Penn State Football

Penn State football: Nittany Lions’ defense turns in another dominant performance

Penn State defensive end Carl Nassib (95) forces Indiana running back Tevin Coleman to fumble as Penn State's Brandon Bell closes in on the play on Saturday.
Penn State defensive end Carl Nassib (95) forces Indiana running back Tevin Coleman to fumble as Penn State's Brandon Bell closes in on the play on Saturday. For the CDT

Bob Shoop made a prediction and issued a challenge earlier this week.

As Penn State’s defense practiced, preparing to face an offense that leans on the nation’s most productive running back at Memorial Stadium, the Nittany Lion defensive coordinator boldly foresaw that his players would shut out Indiana. In order to do so, Shoop figured they’d have to hold Hoosier tailback Tevin Coleman — who came into the game averaging 163 yards per game — under the century mark.

If he had one, Shoop could’ve pulled out his to-do list at the end of Penn State’s 13-7 win at Memorial Stadium on Saturday and penciled in two big, bold checkmarks.

Indiana scored its only touchdown on defense and Coleman finished with 71 yards on 20 carries. It was another dominating effort from the Nittany Lions who have been revived under Shoop’s leadership. Indiana crossed midfield just four times — and just once in the second half.

“We really played as a unit the entire day,” linebacker Mike Hull said. “Everyone did their assignment and did their job. It might not have looked flashy or pretty all the time but they didn’t get the big run plays and they didn’t do too much on offense.”

That could be an understatement from Penn State’s always-humble defensive captain.

Indiana averaged 3.2 yards per play, didn’t get into the red zone and Hoosier ballcarriers were tackled 10 times behind the line of scrimmage. Meanwhile, 21 percent of Zander Diamont’s passes were swatted away by Penn State defenders and two more were picked off.

But most importantly, Coleman failed to make his usual impact.

The hard-running Indiana tailback who entered the game with 10-straight 100-plus-yard rushing games and seven touchdown runs of 20 or more yards, managed a 17-yard rush in the second half. But that was his biggest contribution on the afternoon.

“I don’t think we missed many tackles on him at all all day,” Hull said. “The quarterback got a little bit (more). He was a little bit more elusive than we thought, but we made it a focus this week to bring down (Coleman).”

And Hull did so with force. After Coleman ripped off his 17-yard run in the third quarter, Diamont hustled the offense to the line of scrimmage and handed it to Coleman again. Hull flew up the middle and popped him for a loss of one. Coleman went no where after that, running for a gain of five yards once more but nothing greater.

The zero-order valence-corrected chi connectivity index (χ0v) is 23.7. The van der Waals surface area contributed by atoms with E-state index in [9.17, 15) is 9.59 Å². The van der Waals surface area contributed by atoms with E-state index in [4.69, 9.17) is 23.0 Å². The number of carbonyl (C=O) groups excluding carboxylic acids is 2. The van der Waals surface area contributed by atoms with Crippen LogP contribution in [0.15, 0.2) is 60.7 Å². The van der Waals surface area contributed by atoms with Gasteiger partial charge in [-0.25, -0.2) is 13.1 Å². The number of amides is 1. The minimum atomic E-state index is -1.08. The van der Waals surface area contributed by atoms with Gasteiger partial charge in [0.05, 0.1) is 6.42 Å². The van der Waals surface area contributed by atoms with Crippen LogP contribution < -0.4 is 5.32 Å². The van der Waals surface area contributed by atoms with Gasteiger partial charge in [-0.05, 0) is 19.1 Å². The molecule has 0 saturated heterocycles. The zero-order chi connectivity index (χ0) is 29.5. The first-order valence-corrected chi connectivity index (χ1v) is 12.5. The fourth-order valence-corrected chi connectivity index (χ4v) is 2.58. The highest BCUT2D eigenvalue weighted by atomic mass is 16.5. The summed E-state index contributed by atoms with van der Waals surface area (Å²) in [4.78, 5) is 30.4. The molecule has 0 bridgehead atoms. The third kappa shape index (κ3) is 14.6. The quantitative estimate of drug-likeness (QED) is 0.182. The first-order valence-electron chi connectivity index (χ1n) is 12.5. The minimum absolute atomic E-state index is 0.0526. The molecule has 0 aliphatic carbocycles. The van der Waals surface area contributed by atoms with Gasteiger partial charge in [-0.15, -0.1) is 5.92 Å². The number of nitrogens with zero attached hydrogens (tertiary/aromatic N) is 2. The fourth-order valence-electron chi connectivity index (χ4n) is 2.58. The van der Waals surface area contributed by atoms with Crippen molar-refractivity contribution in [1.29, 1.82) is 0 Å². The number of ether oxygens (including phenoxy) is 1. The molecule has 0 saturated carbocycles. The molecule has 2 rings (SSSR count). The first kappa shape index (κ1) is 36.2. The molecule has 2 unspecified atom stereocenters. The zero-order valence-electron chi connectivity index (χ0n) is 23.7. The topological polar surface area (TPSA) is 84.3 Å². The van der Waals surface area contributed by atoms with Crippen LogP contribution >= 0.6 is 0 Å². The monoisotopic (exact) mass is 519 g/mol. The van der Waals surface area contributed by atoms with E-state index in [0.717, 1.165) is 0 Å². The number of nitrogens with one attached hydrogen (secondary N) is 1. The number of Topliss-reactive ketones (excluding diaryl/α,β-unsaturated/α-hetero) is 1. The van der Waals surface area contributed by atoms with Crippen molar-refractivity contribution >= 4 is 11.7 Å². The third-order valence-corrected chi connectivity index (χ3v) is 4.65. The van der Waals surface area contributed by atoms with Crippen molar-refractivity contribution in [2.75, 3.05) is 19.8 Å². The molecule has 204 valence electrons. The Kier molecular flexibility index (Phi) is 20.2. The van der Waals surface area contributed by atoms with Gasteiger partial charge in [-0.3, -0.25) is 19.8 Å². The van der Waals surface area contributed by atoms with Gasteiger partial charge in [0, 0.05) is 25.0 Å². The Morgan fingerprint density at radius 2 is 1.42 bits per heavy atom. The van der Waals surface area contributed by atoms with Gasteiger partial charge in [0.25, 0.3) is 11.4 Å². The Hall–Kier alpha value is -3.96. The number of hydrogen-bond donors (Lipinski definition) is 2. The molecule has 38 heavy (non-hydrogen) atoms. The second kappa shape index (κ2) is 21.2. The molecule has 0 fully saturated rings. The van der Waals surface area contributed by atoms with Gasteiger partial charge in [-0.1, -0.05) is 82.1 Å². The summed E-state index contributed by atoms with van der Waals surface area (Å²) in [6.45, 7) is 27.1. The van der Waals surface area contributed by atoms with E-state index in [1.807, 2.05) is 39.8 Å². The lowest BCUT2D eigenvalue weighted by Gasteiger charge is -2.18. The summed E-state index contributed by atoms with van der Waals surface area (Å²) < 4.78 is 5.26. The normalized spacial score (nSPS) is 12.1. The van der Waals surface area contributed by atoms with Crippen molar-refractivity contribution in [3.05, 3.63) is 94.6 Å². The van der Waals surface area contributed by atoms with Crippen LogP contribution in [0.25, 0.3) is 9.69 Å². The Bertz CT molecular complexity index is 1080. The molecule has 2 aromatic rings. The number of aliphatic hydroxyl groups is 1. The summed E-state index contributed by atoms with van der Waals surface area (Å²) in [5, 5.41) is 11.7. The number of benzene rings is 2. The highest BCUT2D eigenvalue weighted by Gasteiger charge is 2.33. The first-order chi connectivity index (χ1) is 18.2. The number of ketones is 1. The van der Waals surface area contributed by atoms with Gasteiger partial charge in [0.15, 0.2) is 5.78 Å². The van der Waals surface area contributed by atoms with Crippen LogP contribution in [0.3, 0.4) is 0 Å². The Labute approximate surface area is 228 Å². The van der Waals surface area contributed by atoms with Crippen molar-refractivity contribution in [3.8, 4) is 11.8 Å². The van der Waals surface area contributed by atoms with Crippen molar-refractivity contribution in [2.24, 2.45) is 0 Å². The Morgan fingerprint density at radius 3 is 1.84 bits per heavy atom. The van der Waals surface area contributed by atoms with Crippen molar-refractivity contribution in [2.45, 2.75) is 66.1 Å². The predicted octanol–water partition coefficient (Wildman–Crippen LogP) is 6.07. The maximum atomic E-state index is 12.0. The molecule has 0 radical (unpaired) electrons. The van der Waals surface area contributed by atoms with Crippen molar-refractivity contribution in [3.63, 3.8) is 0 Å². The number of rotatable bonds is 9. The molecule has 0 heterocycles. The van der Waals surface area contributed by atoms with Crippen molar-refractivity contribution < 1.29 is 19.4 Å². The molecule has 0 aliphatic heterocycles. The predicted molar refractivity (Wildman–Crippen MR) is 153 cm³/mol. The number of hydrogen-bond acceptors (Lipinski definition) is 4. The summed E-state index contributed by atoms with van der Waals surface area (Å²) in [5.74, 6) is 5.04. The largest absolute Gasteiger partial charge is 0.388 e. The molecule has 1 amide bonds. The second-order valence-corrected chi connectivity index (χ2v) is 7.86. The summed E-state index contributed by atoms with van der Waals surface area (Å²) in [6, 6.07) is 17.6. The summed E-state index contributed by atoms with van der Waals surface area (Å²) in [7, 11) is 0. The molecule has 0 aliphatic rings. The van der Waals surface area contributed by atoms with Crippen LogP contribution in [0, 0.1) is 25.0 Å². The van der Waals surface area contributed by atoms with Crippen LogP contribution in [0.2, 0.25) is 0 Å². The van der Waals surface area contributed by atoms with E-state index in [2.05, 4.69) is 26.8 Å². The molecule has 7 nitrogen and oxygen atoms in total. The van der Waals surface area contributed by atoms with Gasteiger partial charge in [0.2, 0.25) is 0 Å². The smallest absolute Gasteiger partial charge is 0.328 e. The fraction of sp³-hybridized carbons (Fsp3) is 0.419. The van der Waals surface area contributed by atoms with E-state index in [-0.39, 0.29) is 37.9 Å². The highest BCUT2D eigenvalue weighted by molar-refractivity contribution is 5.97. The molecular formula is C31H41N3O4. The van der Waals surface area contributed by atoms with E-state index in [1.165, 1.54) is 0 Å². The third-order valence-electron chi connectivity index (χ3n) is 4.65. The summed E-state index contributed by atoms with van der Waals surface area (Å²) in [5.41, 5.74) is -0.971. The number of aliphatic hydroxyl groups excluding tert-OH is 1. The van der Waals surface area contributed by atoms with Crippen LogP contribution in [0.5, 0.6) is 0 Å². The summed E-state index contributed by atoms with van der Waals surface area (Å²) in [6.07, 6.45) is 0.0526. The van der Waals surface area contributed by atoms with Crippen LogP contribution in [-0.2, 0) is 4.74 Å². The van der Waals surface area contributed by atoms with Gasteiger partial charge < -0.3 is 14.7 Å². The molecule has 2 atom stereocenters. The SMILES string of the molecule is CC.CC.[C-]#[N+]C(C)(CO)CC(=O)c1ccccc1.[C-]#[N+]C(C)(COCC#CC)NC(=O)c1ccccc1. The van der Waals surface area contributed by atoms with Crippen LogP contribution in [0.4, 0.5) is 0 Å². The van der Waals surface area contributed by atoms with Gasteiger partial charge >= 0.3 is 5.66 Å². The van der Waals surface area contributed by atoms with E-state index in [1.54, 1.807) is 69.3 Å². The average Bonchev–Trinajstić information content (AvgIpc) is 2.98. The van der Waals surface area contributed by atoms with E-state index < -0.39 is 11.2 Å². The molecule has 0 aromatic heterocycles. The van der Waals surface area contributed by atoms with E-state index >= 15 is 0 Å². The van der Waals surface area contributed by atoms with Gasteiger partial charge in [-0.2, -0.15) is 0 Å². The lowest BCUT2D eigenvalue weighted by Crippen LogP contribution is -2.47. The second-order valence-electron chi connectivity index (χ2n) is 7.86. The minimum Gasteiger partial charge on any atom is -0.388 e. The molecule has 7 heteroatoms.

Meanwhile, Indiana’s hurry-up offense failed to neutralize the Penn State defense’s schemes. Although Shoop called fewer blitzes than he has in the past, the Nittany Lions continued to attack downhill and play with speed. Even a shifty, elusive Diamont couldn’t catch them off guard.

Penn State sacked Diamont just once but force quick throws when he wasn’t ready as Nittany Lion defensive linemen turned Indiana’s offensive linemen into big guys on roller skates. Defensive tackles Austin Johnson and Anthony Zettel continuously moved the pocket backward while Parker Cothren, Tarow Barney and Tyrone Smith factored in on defensive line coach Sean Smith’s rotations.

Safety Adrian Amos had a pretty good vantage point of the action. He grinned when asked if he’s having fun playing in this defense.

“It’s pretty fun,” Amos said. “In the backend we don’t get a lot of work because that defensive line and Mike Hull are making all the tackles. So yeah, it’s great and it starts up front. We’ve been playing well.”

Hull tied with Nyeem Wartman for the team lead with seven tackles. But it was Wartman who made a critical play late.

Diamont dropped to throw from deep in his own territory and Wartman, in coverage on the play, kept his eyes on him the whole time. Diamont fired over the middle and Wartman snagged the pass out of the air. He returned it 13 yards to set Penn State up in field goal range. After the game, Wartman looked down at his right hand. He gave his fingers a few wiggles.

“First game with the cast off,” Wartman said. “I’m getting used to putting my hand on people again. It’s a different style of play now. With the cast, I had to re-adjust my game. Now I’m trying to get back and used to playing without a cast.”

It didn’t take long.

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